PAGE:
The famous Commagenum, an unguent produced in Commagene in present-day eastern Turkey, was made from goose-fat and aromatised with cinnamon oil and spikenard (Nardostachys jatamansi). Malobrathum from Egypt (Dioscorides I, 63) was based on cattle-fat and contained cinnamon as well; one pound cost 300 denars. The Roman poet Martial (VI, 55) makes fun of Romans who drip unguents, smell of cassia and cinnamon taken from a bird's nest, and look down on him who does not smell at all.

Cinnamon, as a warm and dry substance, was believed by doctors in ancient times to cure snakebites, freckles, the common cold, and kidney troubles, among other ailments.

See also

References

  1. ^ "Cinnamomum verum information from NPGS/GRIN". www.ars-grin.gov. http://www.ars-grin.gov/cgi-bin/npgs/html/taxon.pl?70183. Retrieved 2009-01-31. 
  2. ^ Google Books search
  3. ^ Needs cite web
  4. ^ needs cite web
  5. ^ needs cite web
  6. ^ photo needs cite web
  7. ^ Wong, Ming (1976). La Médecine chinoise par les plantes. Le Corps a Vivre series. Éditions Tchou.
  8. ^ Suppapitiporn S, Kanpaksi N, Suppapitiporn S (September 2006). "The effect of cinnamon cassia powder in type 2 diabetes mellitus". Journal of the Medical Association of Thailand. 89 Suppl 3: S200–5. PMID 17718288.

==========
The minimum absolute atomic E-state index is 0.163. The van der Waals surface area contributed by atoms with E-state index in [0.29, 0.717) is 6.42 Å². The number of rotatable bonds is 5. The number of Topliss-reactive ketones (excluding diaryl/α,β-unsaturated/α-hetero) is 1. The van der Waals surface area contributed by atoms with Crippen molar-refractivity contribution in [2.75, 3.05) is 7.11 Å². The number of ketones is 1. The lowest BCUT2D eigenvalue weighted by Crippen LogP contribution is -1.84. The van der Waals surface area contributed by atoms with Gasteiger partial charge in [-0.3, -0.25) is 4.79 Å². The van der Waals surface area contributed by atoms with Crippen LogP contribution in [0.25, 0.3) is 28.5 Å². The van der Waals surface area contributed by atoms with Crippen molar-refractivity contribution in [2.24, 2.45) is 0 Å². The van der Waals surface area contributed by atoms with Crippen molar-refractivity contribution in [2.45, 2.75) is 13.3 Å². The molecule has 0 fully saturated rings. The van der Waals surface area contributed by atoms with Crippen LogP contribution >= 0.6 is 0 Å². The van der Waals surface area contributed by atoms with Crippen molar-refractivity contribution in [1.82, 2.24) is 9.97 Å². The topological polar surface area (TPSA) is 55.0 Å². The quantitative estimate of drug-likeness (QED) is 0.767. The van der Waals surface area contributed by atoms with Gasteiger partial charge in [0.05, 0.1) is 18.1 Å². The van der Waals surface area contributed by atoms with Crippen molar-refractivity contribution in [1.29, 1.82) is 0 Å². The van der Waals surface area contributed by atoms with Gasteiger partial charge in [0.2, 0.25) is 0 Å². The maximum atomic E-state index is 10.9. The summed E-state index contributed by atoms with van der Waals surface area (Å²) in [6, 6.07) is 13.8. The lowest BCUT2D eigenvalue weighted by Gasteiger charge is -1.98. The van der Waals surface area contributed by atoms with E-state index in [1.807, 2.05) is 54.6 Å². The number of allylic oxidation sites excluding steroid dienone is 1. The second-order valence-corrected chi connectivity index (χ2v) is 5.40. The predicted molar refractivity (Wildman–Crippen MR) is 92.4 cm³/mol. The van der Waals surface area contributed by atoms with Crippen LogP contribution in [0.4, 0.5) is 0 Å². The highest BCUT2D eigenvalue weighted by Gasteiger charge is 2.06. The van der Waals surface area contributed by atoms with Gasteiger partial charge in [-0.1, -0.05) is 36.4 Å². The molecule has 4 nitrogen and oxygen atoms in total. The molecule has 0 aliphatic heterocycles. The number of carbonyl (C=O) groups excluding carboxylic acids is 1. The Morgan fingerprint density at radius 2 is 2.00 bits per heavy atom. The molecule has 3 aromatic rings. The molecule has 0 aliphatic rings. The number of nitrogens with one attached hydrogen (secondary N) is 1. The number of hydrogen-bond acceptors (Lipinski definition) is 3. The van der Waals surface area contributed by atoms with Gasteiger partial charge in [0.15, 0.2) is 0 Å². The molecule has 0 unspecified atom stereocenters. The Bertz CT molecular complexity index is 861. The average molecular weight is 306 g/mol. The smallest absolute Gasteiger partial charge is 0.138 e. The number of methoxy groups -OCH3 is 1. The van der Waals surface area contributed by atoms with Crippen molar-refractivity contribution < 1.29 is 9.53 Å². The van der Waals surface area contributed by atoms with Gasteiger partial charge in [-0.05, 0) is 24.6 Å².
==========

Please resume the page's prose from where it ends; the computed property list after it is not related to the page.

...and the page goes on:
9. ^ Dugoua JJ, Seely D, Perri D, et al. (September 2007). "From type 2 diabetes to antioxidant activity: a systematic review of the safety and efficacy of common and cassia cinnamon bark". Can. J. Physiol. Pharmacol. 85 (9): 837–47. doi:10.1139/y07-080. PMID 18066129. 
  10. ^ Isolation and Characterization of Polyphenol Type-A Polymers from Cinnamon with Insulin-like Biological Activity. Richard A. Anderson, C. Leigh Broadhurst, Marilyn M. Polansky, Walter F. Schmidt, Alam Khan, Vincent P. Flanagan, Norberta W. Schoene and Donald J. Graves, J. Agric. Food Chem., 2004, 52 (1), pp 65–70, doi:10.1021/jf034916b
  11. ^ Polyphenols from Cinnamon increase insulin sensivity: functional and clinical aspects 4th International Congress Dietary Antioxidants and trace elements Monastir, Tunisia, April 2005
  12. ^ NPR: German Christmas Cookies Pose Health Danger
  13. ^ High daily intakes of cinnamon: Health risk cannot be ruled out. BfR Health Assessment No. 044/2006, 18 August 2006 15p
  14. ^ Klein, Ernest, A Comprehensive Etymological Dictionary of the Hebrew Language for Readers of English, University of Haifa, Carta, Jerusalem, p.589
  15. ^ C.Michael Hogan,Silk Road, North China, The Megalithic Portal, ed. A. Burnham
  16. ^ E.R. Graser (1940) A text and translation of the Edict of Diocletian Editor: T. Frank in An Economic Survey of Ancient Rome Volume V: Rome and Italy of the Empire, first ed., Publisher: Johns Hopkins Press
  17. ^ Pliny, nat. 14, 107f.
  18. ^ De re coquinaria, I, 29, 30; IX, 7

Further reading

  • Dalby, Andrew (1996). Siren Feasts: A History of Food and Gastronomy in Greece. London: Routledge.
  • Faure, Paul (1987). Parfums et aromates de l'antiquité. Paris: Fayard.
  • Paszthoty, Emmerich (1992). Salben, Schminken und Parfüme im Altertum. Mainz, Germany: Zabern.
  • Paterson, Wilma (1990). A Fountain of Gardens: Plants and Herbs from the Bible. Edinburgh.

External links